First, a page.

REVIEW: Mary Poppins Returns
I absolutely loved Mary Poppins Returns. Loved it. For me, it was different from the original, yet strangely familiar. It had heart and wonderful songs. I loved it.
I have a love/hate relationship with these Disney live action remakes and sequels. I always think, "What is the point? Why do they have to make another movie about [insert Disney classic film]?"
But, then I end up liking the film. Some more than others. Well, except for Maleficent which, to this day, is the only Disney remake that I absolutely hate.
I am putting Mary Poppins Returns in the upper echelon of my favorites.
The story revolves around the family of Michael Banks (Ben Wishaw), a recent widower who finds out that he is going to lose his home to the very bank he works for. His sister Jane (Emily Mortimer) is very much a part of his life and, following in her mother's footsteps, is an activist. This time, she is a labor organizers. Michael's children are all pragmatic kids, the eldest two John (Nathaniel Saleh) and Anabel (Pixie Davies) having to help raise younger brother Georgie (Joel Dawson). As Michael starts becoming more desperate to find the one bank share that may save their home, Mary Poppins returns (yes, I said it) to their lives to deliver wisdom about being a child and learning to connect with the world around them. And, she does this with the help of lamplighter Jack (Lin-Manuel Miranda) who had met Mary Poppins when he was younger as an apprentice to Bert.
I always have a test for Disney films that will tell me if I love the film. And that is if it made me cry. I had seen the scene of Mary Poppins returning the kite to Georgie many times. Mary Poppins floating out of the sky out of a bank of clouds. But, as I watched the movie, I started weeping. I had the same reaction the first time I saw Winnie the Pooh on screen during Christopher Robins. There's something very magical about seeing our favorite childhood figures again in a fresh new way.
I thought that Emily Blunt was fantastic in the role of Mary Poppins. Let's face it. Much like Alden Ehrenreich playing Han Solo, Emily Blunt had the task of playing a character that is so iconic. There is no way she could compete with Julie Andrews. Not that Emily Blunt isn't a capable and amazing actress, but because Julie Andrews's legend shines so brightly. Blunt said that she didn't want to watch Mary Poppins to avoid imitating Julie Andrews which I think was a smart move. She was able to play her in a way that was her own, yet also felt very Mary Poppinsy. I believed she was Mary Poppins.
And how can you not love Lin-Manuel Miranda. He looked like he was having a really good time in this film. That's one thing I love about him. He just looks like he's having fun.
Guest starring in the film are Meryl Streep as Mary Poppins's cousin Topsy, Angela Lansbury as the balloon lady and Dick Van Dyke as Mr. Dawes, Jr.. Karen Dotrice, who played the original Jane Banks, had a cameo as well. I think it was smart of Julie Andrews to bow out being in the film, even though it would have been a delight to see her in it.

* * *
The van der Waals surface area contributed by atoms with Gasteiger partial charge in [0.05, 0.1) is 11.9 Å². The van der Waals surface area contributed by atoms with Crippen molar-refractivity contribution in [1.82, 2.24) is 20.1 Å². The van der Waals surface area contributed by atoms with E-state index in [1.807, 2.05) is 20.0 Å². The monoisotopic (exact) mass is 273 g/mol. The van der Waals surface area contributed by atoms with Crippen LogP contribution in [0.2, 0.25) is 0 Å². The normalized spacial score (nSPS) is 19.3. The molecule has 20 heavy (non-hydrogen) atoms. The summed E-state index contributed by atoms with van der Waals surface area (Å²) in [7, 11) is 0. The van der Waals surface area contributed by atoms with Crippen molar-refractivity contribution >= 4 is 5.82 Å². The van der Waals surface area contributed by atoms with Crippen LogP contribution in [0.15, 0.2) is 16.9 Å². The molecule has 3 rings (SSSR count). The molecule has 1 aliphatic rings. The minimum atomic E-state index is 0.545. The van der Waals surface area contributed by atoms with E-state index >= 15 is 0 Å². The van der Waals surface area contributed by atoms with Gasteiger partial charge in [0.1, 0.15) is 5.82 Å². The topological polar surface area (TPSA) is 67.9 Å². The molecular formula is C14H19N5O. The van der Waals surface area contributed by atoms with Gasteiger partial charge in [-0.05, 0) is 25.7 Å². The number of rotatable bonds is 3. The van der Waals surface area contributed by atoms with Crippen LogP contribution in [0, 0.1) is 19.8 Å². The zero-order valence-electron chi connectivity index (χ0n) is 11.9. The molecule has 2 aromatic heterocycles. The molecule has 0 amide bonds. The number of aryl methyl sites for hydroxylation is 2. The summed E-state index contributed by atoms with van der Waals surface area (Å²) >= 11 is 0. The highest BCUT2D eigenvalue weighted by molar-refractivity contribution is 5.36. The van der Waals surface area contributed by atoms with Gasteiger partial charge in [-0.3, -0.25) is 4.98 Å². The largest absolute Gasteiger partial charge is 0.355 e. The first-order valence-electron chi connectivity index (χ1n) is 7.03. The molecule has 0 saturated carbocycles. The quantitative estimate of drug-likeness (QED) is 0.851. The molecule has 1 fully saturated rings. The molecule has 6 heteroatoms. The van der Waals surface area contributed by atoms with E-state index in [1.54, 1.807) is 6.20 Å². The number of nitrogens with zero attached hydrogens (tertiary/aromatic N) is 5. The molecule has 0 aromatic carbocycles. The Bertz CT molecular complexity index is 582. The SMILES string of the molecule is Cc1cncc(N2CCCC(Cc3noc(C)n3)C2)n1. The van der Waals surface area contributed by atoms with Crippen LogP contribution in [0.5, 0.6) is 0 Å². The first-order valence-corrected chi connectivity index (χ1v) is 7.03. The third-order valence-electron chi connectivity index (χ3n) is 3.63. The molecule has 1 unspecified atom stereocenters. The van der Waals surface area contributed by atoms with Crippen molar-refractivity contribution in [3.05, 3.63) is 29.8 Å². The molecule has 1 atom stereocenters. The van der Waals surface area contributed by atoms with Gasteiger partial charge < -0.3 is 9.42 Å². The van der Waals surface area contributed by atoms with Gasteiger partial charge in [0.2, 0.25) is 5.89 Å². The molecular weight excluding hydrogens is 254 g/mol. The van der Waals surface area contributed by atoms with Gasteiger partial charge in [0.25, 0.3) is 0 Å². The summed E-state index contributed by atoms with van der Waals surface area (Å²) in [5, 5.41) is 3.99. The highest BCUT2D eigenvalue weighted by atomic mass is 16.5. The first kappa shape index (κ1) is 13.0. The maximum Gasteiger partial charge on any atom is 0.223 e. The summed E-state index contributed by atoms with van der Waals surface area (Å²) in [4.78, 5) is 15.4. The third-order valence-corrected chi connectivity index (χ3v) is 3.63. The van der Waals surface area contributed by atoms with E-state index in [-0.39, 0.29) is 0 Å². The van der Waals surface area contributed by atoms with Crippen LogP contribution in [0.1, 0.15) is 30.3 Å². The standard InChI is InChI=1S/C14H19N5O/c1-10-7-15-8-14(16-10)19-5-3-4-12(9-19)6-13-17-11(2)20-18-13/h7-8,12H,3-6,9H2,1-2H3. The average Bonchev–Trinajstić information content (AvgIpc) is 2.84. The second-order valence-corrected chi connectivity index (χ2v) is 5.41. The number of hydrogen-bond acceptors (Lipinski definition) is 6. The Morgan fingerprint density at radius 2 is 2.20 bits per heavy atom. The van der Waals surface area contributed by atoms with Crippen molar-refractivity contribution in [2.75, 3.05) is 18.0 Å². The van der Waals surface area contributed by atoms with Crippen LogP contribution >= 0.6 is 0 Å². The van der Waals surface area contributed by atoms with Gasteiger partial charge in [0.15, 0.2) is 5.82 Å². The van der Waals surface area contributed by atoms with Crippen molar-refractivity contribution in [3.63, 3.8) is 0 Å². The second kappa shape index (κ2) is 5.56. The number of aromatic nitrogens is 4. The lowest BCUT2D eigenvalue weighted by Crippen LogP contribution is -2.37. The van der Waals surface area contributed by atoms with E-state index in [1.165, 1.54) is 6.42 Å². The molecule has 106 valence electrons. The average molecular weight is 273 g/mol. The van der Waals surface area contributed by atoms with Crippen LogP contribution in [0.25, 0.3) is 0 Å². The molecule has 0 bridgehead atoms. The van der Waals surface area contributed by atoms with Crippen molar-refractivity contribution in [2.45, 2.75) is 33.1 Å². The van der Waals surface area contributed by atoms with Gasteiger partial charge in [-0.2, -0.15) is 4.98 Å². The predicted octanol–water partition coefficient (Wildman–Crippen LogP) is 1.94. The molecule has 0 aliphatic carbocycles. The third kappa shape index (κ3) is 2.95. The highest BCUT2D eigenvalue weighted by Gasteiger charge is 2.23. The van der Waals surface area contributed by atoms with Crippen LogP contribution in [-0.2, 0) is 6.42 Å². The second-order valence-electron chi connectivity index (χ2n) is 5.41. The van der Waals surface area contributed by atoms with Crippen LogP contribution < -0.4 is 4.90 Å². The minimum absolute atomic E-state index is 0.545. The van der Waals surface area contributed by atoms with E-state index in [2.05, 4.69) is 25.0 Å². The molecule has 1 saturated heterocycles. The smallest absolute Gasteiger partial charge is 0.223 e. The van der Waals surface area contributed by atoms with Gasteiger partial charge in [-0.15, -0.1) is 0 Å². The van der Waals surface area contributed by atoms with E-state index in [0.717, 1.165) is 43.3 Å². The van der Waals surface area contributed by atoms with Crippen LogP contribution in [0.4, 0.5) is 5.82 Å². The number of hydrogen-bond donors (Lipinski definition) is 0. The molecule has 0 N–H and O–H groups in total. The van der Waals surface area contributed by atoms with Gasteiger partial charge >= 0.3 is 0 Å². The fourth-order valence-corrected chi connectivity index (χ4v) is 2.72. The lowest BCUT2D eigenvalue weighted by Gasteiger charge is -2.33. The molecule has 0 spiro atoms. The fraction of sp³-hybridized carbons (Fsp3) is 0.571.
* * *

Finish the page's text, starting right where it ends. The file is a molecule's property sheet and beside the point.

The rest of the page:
The music in the film was wonderful. I think it was smart to involve Marc Shaiman and Scott Whittman who wrote the music to Hairspray as well as the songs in the television series Smash (which was cancelled way before its time, I think!). Their ability to bring a level of pastiche to their music, they were able to capture the heart of a Mary Poppins song without actually copying them. Mary Poppins's songs always have some kind of lesson to them. And I thought her first song,"Can You Imagine That," was perfect to size up the children. She sees so much responsibility has been heaped upon them, that they don't see the joy in something as simple as a bath. The song calls back to "A Spoonful of Sugar."
"Trip a Little Light Fantastic" calls back to "Chim Chim Cheree" which is also accompanied by a fantastic dance number featuring numerous soot covered lamplighters with Jack in the lead. "Now Where To Go But Up" is very "Let's Go Fly A Kite," where you feel just so joyous. And "The Place Where Lost Things Go" calls back to "Feed The Birds" and serves as the emotional heart of the film.
But, there are also songs that are different from the original. Meryl Streep's "Turning Turtle" brought a little Russian flair to it and "A Cover Is Not A Book" includes rap in it. Yet, all the old and new sounds meld together so well.
I love how the film does use familiar musical refrains from the original film without becoming dependent on it. For example, as Mary Poppins enters the Banks home for the first time, we hear a couple of bars from "A Spoonful of Sugar." It's enough to hook you and give you the feels. The themes from both movies come through without competing with each other.
I know a lot of people have strong feels against this film, but I would encourage you to give the film a chance. I really do think they did a great job with the film. There is enough here to satisfy even the staunchest Mary Poppins fan.
Let me know what you thought of the film in the comments below!